Once the pressure was off, I started thriving and not only at work. I was able to complete another novel in my free-time. I started it off the back of my first completed novel. That said, I wrote the first one in 15 days. It was all I did in every spare moment that I had for 15 days. By the time I got halfway through the second book, I burned out. I couldn’t touch any of my fiction writing for months.

Signs of Burnout

briefcase, dismissed, throw

An important step in overcoming burnout is recognizing the signs and symptoms so that you can practice self-care, rest, and let yourself heal. Again, the signs of burnout will differ for every person, but there does seem to be some universal overlap.

  • Feeling tired all of the time – Exhaustion is one of the first signs to notice when you’re burning out.
  • Changes in appetite or sleep – This could mean eating and sleeping too much or too little.
  • Self-doubt – Burnout makes us question our capacity to accomplish things.
  • Felling hopeless or helpless – Burnout makes it hard to see the light at the end of the tunnel.
  • Detachment/Derealization/Dissociation – Feeling detached from reality, like life isn’t “real,” and dissociated are all common signs of burnout.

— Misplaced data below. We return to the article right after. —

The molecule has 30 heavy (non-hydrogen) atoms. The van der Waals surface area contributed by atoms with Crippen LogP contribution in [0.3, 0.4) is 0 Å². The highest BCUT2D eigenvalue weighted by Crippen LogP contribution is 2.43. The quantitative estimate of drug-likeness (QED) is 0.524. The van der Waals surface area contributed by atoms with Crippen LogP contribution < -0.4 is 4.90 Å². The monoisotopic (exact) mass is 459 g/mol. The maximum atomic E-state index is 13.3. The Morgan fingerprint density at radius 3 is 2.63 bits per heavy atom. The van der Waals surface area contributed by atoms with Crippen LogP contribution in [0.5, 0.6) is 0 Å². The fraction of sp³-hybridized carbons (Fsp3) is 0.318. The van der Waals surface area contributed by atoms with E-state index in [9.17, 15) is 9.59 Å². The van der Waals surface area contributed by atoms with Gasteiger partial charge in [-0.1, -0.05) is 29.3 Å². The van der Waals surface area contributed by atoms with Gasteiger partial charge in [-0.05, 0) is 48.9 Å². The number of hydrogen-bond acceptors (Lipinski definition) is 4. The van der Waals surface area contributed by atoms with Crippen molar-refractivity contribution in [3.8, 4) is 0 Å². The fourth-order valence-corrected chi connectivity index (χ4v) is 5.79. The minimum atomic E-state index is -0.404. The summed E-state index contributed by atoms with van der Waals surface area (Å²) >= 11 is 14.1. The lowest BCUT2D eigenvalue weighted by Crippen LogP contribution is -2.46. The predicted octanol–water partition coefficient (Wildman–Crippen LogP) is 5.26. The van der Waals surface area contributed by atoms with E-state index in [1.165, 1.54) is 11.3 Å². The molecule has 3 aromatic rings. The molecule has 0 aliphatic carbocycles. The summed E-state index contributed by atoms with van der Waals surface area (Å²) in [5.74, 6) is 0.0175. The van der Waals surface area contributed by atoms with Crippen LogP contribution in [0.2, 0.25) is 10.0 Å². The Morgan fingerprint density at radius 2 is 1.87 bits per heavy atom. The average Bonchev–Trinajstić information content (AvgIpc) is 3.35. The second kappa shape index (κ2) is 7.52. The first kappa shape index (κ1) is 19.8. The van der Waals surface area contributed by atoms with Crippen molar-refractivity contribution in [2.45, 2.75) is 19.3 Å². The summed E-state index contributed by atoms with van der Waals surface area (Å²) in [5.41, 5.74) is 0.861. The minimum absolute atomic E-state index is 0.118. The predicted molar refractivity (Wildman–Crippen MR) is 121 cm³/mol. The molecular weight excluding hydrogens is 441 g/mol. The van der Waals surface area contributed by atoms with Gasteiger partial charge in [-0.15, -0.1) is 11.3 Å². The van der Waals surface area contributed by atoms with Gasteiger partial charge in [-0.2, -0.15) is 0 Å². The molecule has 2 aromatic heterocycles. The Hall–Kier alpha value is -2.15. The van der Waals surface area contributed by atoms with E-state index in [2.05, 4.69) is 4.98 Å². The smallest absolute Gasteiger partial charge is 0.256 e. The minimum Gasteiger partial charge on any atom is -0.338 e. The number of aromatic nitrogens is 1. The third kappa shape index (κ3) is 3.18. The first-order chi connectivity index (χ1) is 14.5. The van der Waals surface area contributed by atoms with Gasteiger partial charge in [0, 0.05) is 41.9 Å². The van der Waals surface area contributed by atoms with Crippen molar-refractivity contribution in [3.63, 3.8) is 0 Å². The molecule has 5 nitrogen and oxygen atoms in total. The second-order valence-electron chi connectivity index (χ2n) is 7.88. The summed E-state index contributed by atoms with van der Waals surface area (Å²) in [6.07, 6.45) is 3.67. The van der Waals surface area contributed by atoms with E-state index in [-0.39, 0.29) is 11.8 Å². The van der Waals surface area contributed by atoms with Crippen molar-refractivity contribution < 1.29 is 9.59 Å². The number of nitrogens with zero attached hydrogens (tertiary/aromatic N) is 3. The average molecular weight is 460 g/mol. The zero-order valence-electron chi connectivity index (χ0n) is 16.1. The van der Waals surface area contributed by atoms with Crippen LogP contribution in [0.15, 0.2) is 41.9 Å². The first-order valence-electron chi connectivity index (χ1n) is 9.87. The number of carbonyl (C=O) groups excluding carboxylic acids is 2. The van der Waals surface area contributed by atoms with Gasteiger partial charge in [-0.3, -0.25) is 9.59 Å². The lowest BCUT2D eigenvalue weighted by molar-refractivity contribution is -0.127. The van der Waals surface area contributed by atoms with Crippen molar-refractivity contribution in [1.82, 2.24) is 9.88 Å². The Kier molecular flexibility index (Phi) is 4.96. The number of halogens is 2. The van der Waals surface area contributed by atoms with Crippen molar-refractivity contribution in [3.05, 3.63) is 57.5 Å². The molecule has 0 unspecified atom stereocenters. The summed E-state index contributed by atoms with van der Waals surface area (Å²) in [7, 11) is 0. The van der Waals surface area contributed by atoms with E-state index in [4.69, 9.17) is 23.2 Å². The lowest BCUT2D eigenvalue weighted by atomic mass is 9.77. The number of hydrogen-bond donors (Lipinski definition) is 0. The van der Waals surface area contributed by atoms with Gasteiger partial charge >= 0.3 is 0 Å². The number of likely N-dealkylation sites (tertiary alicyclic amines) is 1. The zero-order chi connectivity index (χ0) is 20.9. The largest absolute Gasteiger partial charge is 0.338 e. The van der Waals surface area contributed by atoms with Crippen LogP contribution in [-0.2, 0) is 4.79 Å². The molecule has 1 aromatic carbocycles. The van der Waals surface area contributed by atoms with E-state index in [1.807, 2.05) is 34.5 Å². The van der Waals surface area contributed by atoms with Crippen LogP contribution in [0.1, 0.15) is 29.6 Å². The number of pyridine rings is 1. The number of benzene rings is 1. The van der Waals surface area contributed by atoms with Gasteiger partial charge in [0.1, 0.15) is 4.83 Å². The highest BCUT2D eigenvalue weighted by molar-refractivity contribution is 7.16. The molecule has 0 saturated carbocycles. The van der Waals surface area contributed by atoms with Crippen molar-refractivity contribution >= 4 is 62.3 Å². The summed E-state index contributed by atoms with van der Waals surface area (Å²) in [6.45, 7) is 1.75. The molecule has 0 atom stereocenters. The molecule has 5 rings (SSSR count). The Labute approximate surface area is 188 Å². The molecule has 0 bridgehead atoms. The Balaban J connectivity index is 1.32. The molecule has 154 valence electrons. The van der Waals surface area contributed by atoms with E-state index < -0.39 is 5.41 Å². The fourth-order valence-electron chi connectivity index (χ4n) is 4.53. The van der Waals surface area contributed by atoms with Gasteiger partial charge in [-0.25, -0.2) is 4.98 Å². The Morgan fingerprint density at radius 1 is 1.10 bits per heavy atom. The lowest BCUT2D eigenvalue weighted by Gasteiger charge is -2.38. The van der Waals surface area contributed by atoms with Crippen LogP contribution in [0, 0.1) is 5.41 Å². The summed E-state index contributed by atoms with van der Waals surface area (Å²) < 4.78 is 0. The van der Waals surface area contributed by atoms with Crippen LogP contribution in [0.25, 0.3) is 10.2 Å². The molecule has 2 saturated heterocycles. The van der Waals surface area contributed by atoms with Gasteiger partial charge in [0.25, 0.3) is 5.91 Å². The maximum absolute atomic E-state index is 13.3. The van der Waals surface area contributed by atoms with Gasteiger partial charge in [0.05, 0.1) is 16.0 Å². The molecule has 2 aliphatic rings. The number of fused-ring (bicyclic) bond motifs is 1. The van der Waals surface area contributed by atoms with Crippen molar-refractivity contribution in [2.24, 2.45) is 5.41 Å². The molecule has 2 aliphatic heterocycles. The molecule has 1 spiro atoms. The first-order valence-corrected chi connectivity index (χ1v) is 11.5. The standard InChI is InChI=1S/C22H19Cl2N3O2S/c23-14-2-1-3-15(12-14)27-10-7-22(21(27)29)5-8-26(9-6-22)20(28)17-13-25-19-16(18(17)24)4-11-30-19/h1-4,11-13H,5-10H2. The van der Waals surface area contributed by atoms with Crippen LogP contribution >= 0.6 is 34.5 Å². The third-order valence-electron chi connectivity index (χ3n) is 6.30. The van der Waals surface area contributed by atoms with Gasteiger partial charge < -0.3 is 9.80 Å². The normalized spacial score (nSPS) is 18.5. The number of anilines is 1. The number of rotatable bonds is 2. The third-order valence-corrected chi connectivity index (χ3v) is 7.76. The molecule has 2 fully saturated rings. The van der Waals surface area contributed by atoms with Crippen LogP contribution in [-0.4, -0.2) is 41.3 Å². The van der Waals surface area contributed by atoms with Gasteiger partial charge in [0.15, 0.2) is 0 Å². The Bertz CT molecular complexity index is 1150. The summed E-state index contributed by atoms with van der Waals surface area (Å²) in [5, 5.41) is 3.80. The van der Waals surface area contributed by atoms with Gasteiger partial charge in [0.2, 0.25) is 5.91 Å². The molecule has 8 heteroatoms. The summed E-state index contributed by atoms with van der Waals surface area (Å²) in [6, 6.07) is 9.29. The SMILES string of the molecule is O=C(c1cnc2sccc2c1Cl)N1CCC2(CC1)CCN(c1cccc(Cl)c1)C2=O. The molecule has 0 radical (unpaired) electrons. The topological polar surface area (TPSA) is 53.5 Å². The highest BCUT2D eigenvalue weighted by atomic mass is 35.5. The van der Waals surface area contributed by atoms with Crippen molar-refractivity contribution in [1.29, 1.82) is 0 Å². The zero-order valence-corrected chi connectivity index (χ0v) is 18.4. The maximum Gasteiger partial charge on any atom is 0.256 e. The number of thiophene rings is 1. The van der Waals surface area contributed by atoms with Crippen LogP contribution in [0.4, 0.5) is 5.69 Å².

• Decreased motivation – Both a sign and a symptom, you often have trouble getting up and going.
  • Decreased focus/attention – Again, a sign and a symptom, burnout will make it harder for your to focus your attention.
  • Anxiety – When I was going through it, my anxiety was as severe as it had ever been. I was having 12-hour long panic attacks.
  • Lack of creativity – Creative block is a common symptom. If you can’t concentrate, you can’t create.
  • Lack of Purpose – You know longer have the time or energy to follow your purposes.
  • Emotional numbness – It often results in an apathy of sorts. A way to shut down the stress of the situation.
  • Becoming critical or cynical (especially about work) – this includes suddenly not being able to stand your coworkers, no longer “believing in” what you do, etc.
  • Any number of physical symptoms – (headaches, stomach issues, joint and muscle pain, etc.)

For people with ADHD specifically, we may also experience worsening of the following symptoms during burnout:

  • Emotional dyregulation – It becomes even harder to control our emotions
  • Anxiety
  • Low self-worth
  • Impulse control
  • Rejection sensitivity

Burnout can happen on the whole, like with me. It was affecting every part of my life. It was sending me to the bed for days on end. But you can also burn yourself out on an activity as well. A few Christmases ago, I decided I was going to crochet everyone something for Christmas. I did. A blanket for my grandpa, some scarfs, Christmas tree ornaments, etc. But I put SO much pressure on myself to get everything done in time that I was a stressed out mess. I haven’t completed a crochet project since.

Another good example: ADHD people tend to have a “safe” food or a favorite food. They will eat this food every, single day, sometimes for months on end. Then, out of nowhere, the thought of it makes them want to vomit. They can’t eat…they can’t even look at it. They burned out on it.4

Burnout can be everything from mildly annoying to downright life-shattering.

11 Ways to Combat Burnout

job, work, board